/ Modified jan 30, 2014 4:23 p.m.

AZ Foundation for Women CEO Pushes Others to Become Leaders

Former Flagstaff Mayor Sara Presler says though leadership roles vary, "You have been called to lead."



At 34 years old, former Flagstaff Mayor Sara Presler has held top positions in a number of industries, and she wants to use her knowledge to show others they can make a difference with their work.

She recognized — throughout her tenure as an elected official, a public defender, a private-practice attorney, general counsel at an energy company, and CEO of a health organization — she has learned a lot about herself, her leadership style, and how to inspire others.

Presler uses those points in her quest to encourage others to get involved in topics they are passionate about.

"Anybody can put a round peg in a round hole. But talents are transferable," she said. "They’re the things and the experiences and the people and the lessons that we’ve learned. And they’re the way that we apply them to a dynamic and ever-changing environment."

Her talents have been honed in her numerous positions, but in all of them she's been a leader, she said.

“I have been called to lead," she said. "Sometimes I hear it like it’s a regular voice...and I feel it deep in my bones, and I know that whether you admit it or not, that you have heard that call, too.”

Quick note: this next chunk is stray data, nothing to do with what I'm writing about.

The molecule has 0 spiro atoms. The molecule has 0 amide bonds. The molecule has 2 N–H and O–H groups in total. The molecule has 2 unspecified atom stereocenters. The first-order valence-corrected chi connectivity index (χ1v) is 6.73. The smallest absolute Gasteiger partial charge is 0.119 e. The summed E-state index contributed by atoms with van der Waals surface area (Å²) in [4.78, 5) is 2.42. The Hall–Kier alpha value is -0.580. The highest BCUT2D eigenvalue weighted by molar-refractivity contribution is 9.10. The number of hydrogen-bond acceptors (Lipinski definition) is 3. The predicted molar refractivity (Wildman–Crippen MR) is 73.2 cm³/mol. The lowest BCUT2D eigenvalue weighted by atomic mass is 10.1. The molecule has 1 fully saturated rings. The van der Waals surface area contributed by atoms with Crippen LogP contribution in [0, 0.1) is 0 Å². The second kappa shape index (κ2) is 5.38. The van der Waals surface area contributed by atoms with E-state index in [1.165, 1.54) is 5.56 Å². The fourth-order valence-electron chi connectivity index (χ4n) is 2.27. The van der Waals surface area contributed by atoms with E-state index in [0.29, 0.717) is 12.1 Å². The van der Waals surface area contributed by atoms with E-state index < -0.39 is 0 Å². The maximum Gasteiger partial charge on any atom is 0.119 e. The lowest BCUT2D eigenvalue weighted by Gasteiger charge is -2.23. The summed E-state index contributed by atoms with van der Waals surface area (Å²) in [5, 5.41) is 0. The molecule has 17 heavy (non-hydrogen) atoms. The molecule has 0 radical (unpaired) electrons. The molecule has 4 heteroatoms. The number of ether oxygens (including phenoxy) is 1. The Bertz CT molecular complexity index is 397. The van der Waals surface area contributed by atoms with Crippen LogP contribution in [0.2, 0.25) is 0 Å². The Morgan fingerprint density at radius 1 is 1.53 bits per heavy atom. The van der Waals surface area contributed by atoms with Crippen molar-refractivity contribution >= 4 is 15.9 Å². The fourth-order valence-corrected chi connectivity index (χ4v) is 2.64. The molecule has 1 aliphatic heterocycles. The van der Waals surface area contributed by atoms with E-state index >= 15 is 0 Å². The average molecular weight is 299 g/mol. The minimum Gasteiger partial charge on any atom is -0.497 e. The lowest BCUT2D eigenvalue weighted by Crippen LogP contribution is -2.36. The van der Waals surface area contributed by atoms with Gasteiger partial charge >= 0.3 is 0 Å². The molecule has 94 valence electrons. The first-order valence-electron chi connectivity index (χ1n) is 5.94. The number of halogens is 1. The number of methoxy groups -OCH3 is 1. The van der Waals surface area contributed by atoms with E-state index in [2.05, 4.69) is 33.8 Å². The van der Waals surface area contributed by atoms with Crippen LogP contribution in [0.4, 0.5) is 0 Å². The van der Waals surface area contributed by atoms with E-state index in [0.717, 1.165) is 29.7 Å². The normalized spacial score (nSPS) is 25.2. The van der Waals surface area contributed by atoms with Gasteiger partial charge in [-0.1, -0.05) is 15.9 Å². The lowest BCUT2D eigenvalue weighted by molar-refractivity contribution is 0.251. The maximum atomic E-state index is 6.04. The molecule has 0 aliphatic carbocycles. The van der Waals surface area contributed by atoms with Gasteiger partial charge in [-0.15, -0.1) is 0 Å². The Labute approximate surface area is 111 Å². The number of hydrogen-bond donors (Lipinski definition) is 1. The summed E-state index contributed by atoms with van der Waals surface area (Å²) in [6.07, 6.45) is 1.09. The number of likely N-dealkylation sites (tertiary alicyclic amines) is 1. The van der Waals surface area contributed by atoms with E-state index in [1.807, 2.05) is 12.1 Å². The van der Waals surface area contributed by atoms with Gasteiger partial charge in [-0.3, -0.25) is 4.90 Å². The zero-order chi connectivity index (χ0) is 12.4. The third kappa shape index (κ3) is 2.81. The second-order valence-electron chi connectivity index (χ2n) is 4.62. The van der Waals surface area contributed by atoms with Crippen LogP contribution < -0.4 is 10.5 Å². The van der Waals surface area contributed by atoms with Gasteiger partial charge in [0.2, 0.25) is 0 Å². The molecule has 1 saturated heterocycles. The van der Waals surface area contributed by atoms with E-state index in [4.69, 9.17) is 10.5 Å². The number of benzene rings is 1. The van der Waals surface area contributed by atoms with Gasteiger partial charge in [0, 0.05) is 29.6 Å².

Among the things she's learned: the value of listening. That was important when she ran for reelection in Flagstaff, and won a second term in office, she said. It also became relevant when she was general counsel of Southwest Wind Energy.

"I learned the power as general counsel, of listening in a corporate environment to the needs of the business community and the needs of the private property owner as they try to navigate the renewable energy frontier in Arizona and across the country.”

She struggled to keep Flagstaff government running without cutting public safety officials, and even without cutting arts funding, she said.

“As a public defender I learned the importance of advocacy and giving a voice to people like children and the mentally ill, that need someone to speak up for them and to speak the truth in an ethical manner," Presler said.

With that talent, and listening, she said she has been able to forge relationships, another key leadership ability, she said.

"If somebody’s going to give you $10 or owe you a favor, baby take that favor. Right? Skip the $10, take the favor. Favors, relationships, interactions, they matter," she said.

Watch Presler's entire speech at the Tucson YWCA:

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